Fireworks and Bonfires



Every year we send out the same message to check bonfires before lighting them. Every year we still get loads of hedgehogs burnt, where a hedgehog was asleep in the pile and nobody bothered to check.


To save hedgehogs and other wildlife from appalling suffering the British Hedgehog Preservation Society (BHPS) urges that bonfires should not be built until the day they are to be lit.  This will not only save wildlife from burning to death but will also stop the bonfire from getting soaked should it rain the night before!  Fay Vass, Chief Executive of BHPS, said “If material is stored on open ground in advance of having a bonfire, it’s crucial to dismantle it and move it to another spot just before lighting.   Ensure it’s moved to clear ground – never on top of a pile of leaves as there could be a hedgehog underneath, and not too close to pampas grass which can ignite very easily and is another favourite spot for hedgehogs to hide under.”

If a large bonfire has to be built in advance, protect it whilst building by putting some chicken wire one metre high all the way around the bottom.  This should be held in place with stakes and the wire should slope outwards at an angle to make it difficult to climb, as hedgehogs are good climbers!

If, whilst building, a bonfire is left unattended, for however short a time; it’s imperative to check for young children, hedgehogs and other animals, including family pets, before lighting. As hedgehogs tend to hide in the centre and bottom two feet of the bonfire, check by gently lifting the bonfire section by section with a pole or broom. Never use a spade or fork as these can stab them.  Using a torch will help and listen for a hissing sound, as this is the noise they make when disturbed.  Fay added “If hedgehogs are found, take as much of the nest as you can and place them in a high-sided cardboard box with plenty of newspaper/old towelling.  Ensure there are air holes in the lid and that the lid is secured firmly to the box, as hedgehogs are great climbers.  Ideally, wear garden gloves so as not to get human smells on them and to keep them calm as hedgehogs are easily stressed.   Also, it protects your hands from their spikes.  Put the box in a safe place such as a shed or garage well away from the festivities.  Incase you have missed anything light the fire from one side only.  Once the bonfire is totally dampened down, release the hedgehog under a hedge, bush or behind a stack of logs.”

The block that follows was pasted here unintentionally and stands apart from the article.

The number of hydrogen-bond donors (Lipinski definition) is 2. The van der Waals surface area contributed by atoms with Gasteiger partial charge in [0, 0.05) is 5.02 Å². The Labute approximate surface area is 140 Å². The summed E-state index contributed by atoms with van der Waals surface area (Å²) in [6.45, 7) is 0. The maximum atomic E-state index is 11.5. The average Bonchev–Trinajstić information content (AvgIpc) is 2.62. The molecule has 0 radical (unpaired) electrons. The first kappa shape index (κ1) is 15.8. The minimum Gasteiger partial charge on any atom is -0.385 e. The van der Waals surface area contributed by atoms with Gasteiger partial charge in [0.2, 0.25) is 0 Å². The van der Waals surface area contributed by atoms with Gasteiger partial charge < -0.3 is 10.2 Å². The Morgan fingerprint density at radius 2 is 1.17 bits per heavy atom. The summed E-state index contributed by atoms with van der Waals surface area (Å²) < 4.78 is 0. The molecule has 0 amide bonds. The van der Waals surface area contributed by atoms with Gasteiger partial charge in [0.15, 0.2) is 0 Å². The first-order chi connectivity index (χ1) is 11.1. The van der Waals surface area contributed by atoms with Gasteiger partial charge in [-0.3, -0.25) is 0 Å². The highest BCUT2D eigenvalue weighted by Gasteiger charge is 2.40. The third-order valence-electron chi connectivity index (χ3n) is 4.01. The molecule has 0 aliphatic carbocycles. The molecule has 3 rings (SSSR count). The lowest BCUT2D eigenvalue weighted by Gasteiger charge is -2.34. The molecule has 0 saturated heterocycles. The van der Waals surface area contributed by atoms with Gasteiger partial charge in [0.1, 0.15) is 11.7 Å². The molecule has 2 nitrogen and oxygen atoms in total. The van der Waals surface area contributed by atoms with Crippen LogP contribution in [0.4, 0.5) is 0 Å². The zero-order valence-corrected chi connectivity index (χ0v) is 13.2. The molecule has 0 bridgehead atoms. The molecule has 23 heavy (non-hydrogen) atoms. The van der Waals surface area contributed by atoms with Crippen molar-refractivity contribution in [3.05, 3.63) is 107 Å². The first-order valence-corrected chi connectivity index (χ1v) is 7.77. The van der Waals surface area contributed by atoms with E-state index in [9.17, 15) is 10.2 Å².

Going to an official organised fireworks display is a far safer option for both humans and animals.


The BHPS have issued this poster that helps to put the message over

Firework Injuries

We frequently  see injuries caused by fireworks like this one.

The horrendous smell of burnt flesh and sulphur was typical of a firework exploding right beside or underneath him. Somebody must have thought it funny to throw a lighted firework at him or even worse put the firework right beside or underneath the sleeping hedgehog, blowing him up.    You could smell the cooked fat very strongly.  He had to be euthanized immediately by the vet to stop any further suffering.


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